Friday, March 1, 2013

Tuning Out the Economic Noise, and Focus On the Fundamentals

 
“I spend about 15 minutes a year on economic analysis. The way you lose money in the stock market is to start off with an economic picture. I also spend 15 minutes a year on where the stock market is going.” – Peter Lynch

From 1977 to 1990, Peter Lynch ran Fidelity's Magellan Fund.  During that time period, the Magellan Fund compiled one of the best - if not the best - longer term track record in mutual fund history, returning 29.2% per annum to investors.

Lynch started his career as a research analyst, and his passion for learning and understanding companies and stocks was a hallmark of his investing style.  I would occasionally see Lynch at company presentations during the years he ran Magellan, and I was always struck by his modesty and attentiveness.

What Lynch intuitively understood, like so many other great investors, is the need to focus on what they can analyze - company fundamentals - and ignore larger macro predictions for the economy or stock market, where there is very little evidence that anyone has any ability to forecast events with any skill.

Ned Davis of Ned Davis Research had a piece out today on the futility of trying to successfully invest in stocks by looking at the economy.

Here's what he wrote:

One of the most interesting parts of this business is that the vast majority of investors, as well as professional economists and strategists, first try to decide what the economy is going to do, and then they base their investment strategy largely upon their economic outlook.  The fact is there is very little evidence that this logic works.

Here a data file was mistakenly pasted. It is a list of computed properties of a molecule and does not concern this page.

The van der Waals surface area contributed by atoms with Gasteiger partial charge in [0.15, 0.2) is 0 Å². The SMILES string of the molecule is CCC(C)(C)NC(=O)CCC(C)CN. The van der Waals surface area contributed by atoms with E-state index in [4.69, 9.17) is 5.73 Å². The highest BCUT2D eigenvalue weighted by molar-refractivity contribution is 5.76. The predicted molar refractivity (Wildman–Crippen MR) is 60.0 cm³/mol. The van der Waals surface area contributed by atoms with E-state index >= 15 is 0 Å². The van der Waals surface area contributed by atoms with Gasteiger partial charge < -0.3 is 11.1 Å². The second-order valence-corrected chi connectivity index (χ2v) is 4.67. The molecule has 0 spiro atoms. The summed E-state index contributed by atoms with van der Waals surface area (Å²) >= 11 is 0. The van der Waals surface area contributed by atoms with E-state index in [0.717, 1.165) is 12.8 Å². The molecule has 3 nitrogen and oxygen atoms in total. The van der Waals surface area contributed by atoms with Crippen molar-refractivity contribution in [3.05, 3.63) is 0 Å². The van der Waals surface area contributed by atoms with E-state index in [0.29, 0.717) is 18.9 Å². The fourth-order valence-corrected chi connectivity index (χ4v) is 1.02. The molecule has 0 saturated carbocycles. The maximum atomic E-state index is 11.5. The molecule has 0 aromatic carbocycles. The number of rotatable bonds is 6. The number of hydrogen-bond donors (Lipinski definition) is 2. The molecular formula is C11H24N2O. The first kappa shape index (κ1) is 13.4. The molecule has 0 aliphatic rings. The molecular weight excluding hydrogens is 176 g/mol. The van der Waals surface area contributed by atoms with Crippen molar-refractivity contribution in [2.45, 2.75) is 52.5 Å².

Davis notes that stocks have historically lead the economy, rather than follow it, so that stocks often have their best performance periods during times of economic weakness, or vice versa.

He goes on to say:

There is, in fact, very little correlation on a year-to-year basis even in terms of direction {of the stock market and economy}. ..the correlation coefficient between nominal GDP and the S&P 500 is just 0.13.  Statisticians would thus say that changes in GDP explain less than 2% of the year-to-year variation in stock prices (on average) going back to 1948!


I was reminded of all of this morning, when I saw the performance data for the broader market indices over the past 10 years.

Imagine if I could have told you, with perfect foresight, at the end of February 2003 what was in store for the world for the next decade*:
  • War in Iraq (2003)
  • Decline in the Dollar (2004)
  • Hurricane Katrina (2005)
  • Rising Gas Prices (2006)
  • Subprime Mortgage Crisis (2007)
  • Credit Crunch (2008)
  • Collapse of Financial Institutions (2009)
  • European Crisis (2010-2012)
  • Downgrade of U.S. Debt (2011)
  • Political Polarization in the U.S. (2012)
*based on a list compiled by Bel Air Investment Advisors  

Knowing all this, your reaction probably would have been to keep your money safe in an insured bank account, or maybe even buy gold.

And yet, this would have been the wrong decision, at least for the past 10 years.

Here's what $1,000 invested at the end of February 2003 would be worth today:
  •  Large Cap Stocks (S&P 500):  $2,207
  • Small and Mid-Cap Stocks (Russell 2000):  $2,881
  • Global Industrialized Markets (MSCI EAFE):  $2,565
  • Emerging Markets (MSCI EM): $4,919
What history would suggest, then, is to tune out the noise, and focus on what is analyzable.

Stocks today are trading at reasonable valuations relative to both historic norms as well as expected growth rates.  Compared to other investment alternatives (i.e., bonds and cash), stocks remain very attractively priced.

The odds continue to favor a significant equity allocation in most portfolios.